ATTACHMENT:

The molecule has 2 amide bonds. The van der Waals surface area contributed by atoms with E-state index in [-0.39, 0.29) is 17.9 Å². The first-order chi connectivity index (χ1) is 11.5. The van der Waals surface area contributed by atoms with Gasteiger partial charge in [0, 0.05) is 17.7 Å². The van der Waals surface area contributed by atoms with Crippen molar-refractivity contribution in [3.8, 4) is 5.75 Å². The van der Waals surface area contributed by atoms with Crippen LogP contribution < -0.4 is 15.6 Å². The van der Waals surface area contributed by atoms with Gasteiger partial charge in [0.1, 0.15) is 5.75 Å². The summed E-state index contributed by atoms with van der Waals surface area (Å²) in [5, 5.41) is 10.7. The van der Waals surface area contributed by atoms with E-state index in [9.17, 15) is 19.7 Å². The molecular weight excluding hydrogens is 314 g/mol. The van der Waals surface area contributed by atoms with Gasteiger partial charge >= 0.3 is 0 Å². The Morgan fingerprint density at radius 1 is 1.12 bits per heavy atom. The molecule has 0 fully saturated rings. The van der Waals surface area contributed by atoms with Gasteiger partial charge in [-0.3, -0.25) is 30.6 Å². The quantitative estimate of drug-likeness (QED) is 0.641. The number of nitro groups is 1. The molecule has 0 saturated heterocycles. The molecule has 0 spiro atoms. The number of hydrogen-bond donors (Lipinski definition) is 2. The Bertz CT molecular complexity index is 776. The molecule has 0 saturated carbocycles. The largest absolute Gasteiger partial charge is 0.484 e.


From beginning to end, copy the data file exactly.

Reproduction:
The molecule has 2 amide bonds. The van der Waals surface area contributed by atoms with E-state index in [-0.39, 0.29) is 17.9 Å². The first-order chi connectivity index (χ1) is 11.5. The van der Waals surface area contributed by atoms with Gasteiger partial charge in [0, 0.05) is 17.7 Å². The van der Waals surface area contributed by atoms with Crippen molar-refractivity contribution in [3.8, 4) is 5.75 Å². The van der Waals surface area contributed by atoms with Crippen LogP contribution < -0.4 is 15.6 Å². The van der Waals surface area contributed by atoms with Gasteiger partial charge in [0.1, 0.15) is 5.75 Å². The summed E-state index contributed by atoms with van der Waals surface area (Å²) in [5, 5.41) is 10.7. The van der Waals surface area contributed by atoms with E-state index in [9.17, 15) is 19.7 Å². The molecular weight excluding hydrogens is 314 g/mol. The van der Waals surface area contributed by atoms with Gasteiger partial charge >= 0.3 is 0 Å². The Morgan fingerprint density at radius 1 is 1.12 bits per heavy atom. The molecule has 0 fully saturated rings. The van der Waals surface area contributed by atoms with Gasteiger partial charge in [-0.3, -0.25) is 30.6 Å². The quantitative estimate of drug-likeness (QED) is 0.641. The number of nitro groups is 1. The molecule has 0 saturated heterocycles. The molecule has 0 spiro atoms. The number of hydrogen-bond donors (Lipinski definition) is 2. The Bertz CT molecular complexity index is 776. The molecule has 0 saturated carbocycles. The largest absolute Gasteiger partial charge is 0.484 e.